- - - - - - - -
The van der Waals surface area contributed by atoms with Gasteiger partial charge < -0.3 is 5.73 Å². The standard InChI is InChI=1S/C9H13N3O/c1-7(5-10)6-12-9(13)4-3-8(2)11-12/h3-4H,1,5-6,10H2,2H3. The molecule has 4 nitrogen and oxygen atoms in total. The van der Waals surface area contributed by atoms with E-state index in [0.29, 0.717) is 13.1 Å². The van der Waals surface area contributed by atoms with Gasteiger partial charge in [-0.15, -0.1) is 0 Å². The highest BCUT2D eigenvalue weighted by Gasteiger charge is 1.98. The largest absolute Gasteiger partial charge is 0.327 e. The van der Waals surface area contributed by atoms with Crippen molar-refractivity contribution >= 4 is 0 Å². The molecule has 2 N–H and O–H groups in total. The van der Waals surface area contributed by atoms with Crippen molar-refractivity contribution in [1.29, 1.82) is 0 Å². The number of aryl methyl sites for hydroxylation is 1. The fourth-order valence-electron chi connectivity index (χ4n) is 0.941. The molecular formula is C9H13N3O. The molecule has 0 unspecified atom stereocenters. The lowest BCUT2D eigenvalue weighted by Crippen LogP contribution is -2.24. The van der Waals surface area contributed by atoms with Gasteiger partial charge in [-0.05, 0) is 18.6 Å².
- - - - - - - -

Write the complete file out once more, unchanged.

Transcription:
The van der Waals surface area contributed by atoms with Gasteiger partial charge < -0.3 is 5.73 Å². The standard InChI is InChI=1S/C9H13N3O/c1-7(5-10)6-12-9(13)4-3-8(2)11-12/h3-4H,1,5-6,10H2,2H3. The molecule has 4 nitrogen and oxygen atoms in total. The van der Waals surface area contributed by atoms with E-state index in [0.29, 0.717) is 13.1 Å². The van der Waals surface area contributed by atoms with Gasteiger partial charge in [-0.15, -0.1) is 0 Å². The highest BCUT2D eigenvalue weighted by Gasteiger charge is 1.98. The largest absolute Gasteiger partial charge is 0.327 e. The van der Waals surface area contributed by atoms with Crippen molar-refractivity contribution >= 4 is 0 Å². The molecule has 2 N–H and O–H groups in total. The van der Waals surface area contributed by atoms with Crippen molar-refractivity contribution in [1.29, 1.82) is 0 Å². The number of aryl methyl sites for hydroxylation is 1. The fourth-order valence-electron chi connectivity index (χ4n) is 0.941. The molecular formula is C9H13N3O. The molecule has 0 unspecified atom stereocenters. The lowest BCUT2D eigenvalue weighted by Crippen LogP contribution is -2.24. The van der Waals surface area contributed by atoms with Gasteiger partial charge in [-0.05, 0) is 18.6 Å².